Wanderlust Marriage launched in 2012 and continues to build on over 12 years experience living and traveling around the world together. We feature inspiring photos and useful articles to help readers get the most from their trips and overseas stays. We personally tailor incredible vacations to suit a variety of budgets. We also organize business travel that helps companies save money, while reducing the stress of traveling staff. Over the years, we’ve worked with many tourism boards, brands and clients around the world.
Who Are We?
We’re an American and Australian husband and wife of over 11 years (Alex and Bell), who originally met 14 years ago at the Bauhaus hostel in Bruges, Belgium, while each backpacking through Europe by ourselves. When we first met, we had both just graduated college. Alex had just finished a bachelors degree in history from UCF in Florida and Bell had completed a psychology degree from Swinburne in Melbourne, Australia. Living half a world away, our paths randomly crossed in the middle.
We both happened to be heading to Amsterdam in a time frame that overlapped a single day, each armed with nothing but a backpack and a tight budget. Little did we know that six years later we would end up living and working in Amsterdam, married to each other. We’ve now been working around the world together for over a decade. Asides from living in Amsterdam for 3 and 1/2 years, we’ve resided together in Melbourne, Australia; Tampa, Florida; Dublin, Ireland and we currently live in historic Boston. We’ve grown from budget backpackers in our twenties to business and luxury travellers in our thirties, so we understand a wide range of budgets, interests and needs.
Wanderlust Marriage has grown to receive 7,000+ unique visits and nearly 20,000 page views per month. We currently have an organic Twitter following of 5,600+, nearly 2,100 Facebook likes and 2,200+ organic Instagram followers between our Wanderlust Marriage account and Travel Guide Alex account.
Bell is an award winning PhD scientist working in medical research. After years of working for major universities like the University of Amsterdam and Trinity College Dublin, she now works in the private sector. I’ve also worked for academic institutions and have been published in mainstream newspapers, like Ireland’s largest newspaper, the Irish Independent. In addition to writing for Wanderlust Marriage and other outlets, I organize trips for clients and work with tourism boards and companies to promote destinations and brands. To read more about who we’ve previously worked with and where we’ve been published, please consult our media kit.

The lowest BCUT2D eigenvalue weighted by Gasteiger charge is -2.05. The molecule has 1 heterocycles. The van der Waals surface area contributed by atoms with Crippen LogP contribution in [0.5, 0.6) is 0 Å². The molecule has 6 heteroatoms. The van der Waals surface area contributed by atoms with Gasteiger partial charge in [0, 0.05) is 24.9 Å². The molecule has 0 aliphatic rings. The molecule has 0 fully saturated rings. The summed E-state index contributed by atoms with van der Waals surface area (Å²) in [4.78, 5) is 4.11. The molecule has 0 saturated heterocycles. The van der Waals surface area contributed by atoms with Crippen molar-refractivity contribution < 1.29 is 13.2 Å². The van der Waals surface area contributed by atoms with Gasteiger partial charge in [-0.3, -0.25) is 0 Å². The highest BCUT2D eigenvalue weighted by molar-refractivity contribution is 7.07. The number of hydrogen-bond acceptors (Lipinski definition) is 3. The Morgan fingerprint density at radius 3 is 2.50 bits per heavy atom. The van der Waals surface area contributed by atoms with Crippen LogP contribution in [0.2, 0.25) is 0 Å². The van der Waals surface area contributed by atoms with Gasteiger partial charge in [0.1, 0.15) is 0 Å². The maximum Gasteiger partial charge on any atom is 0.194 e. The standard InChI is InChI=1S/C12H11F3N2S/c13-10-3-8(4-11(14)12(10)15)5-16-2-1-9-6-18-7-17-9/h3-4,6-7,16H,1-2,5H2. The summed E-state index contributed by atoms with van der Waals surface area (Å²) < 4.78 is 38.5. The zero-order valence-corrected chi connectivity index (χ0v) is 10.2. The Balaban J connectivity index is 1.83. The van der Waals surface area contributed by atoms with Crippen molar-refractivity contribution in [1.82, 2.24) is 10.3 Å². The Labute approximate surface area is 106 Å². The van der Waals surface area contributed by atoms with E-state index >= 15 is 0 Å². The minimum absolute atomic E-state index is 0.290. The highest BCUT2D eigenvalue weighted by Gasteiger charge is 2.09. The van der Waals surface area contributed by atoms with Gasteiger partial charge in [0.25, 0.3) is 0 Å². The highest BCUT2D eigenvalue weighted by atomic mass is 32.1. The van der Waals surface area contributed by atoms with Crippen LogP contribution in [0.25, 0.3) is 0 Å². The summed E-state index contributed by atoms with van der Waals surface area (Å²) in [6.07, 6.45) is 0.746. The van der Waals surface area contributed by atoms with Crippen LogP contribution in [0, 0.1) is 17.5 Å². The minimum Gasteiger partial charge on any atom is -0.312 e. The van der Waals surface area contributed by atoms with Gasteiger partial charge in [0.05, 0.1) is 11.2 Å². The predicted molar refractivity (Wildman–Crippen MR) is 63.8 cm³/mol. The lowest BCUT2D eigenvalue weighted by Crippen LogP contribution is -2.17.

Wanderlust Marriage – ‘A love of exploring the world with your partner in life.’
For all enquiries please contact email@example.com
Some Favorite Wanderlust Marriage Destinations
Travel Savings and Expat Advice
The Rest of Our Wanderlust Marriage Love Story in a Nutshell
After spending one day together in Bruges and then meeting up in Amsterdam two days later, I caught a flight to Barcelona. My plan after college was to live in Spain for awhile and learn Spanish. While in Amsterdam, Bell asked me if I’d like to meet up again in Rome before she flew back to Australia. After spending a few days in Barcelona, I booked a ticket to Rome to see her again. We loved each others company, but she had a flight back to Australia to catch. And eventually we both returned to work and enrolled in graduate school, across the globe from each other.
As time went on, the memory of the time Bell and I spent together started to become a distant memory. But we remained in touch with weekly emails. Living on the other side of the planet with limited resources and returning to college posed big logistical problems to reuniting. And even if we did, what then? Two years passed before we finally decided to meet up again by booking tickets to reunite in Bangkok six months down the road.
As the days counted down to our long awaited reunion, we began talking more on the phone and our conservations would run for hours. We then got scared because we both realized we could not imagine saying goodbye again in Thailand. So Bell proposed that I come to live with her down under for a year while she finished her masters degree in statistics. It was both exciting and nerve wracking because I’d never visited Australia, barely spent any real time with her and I was working on a masters degree of my own. But I knew I was in love with her and I was able to organize a one year working holiday visa so we could be together (which I highly recommend for people under 30).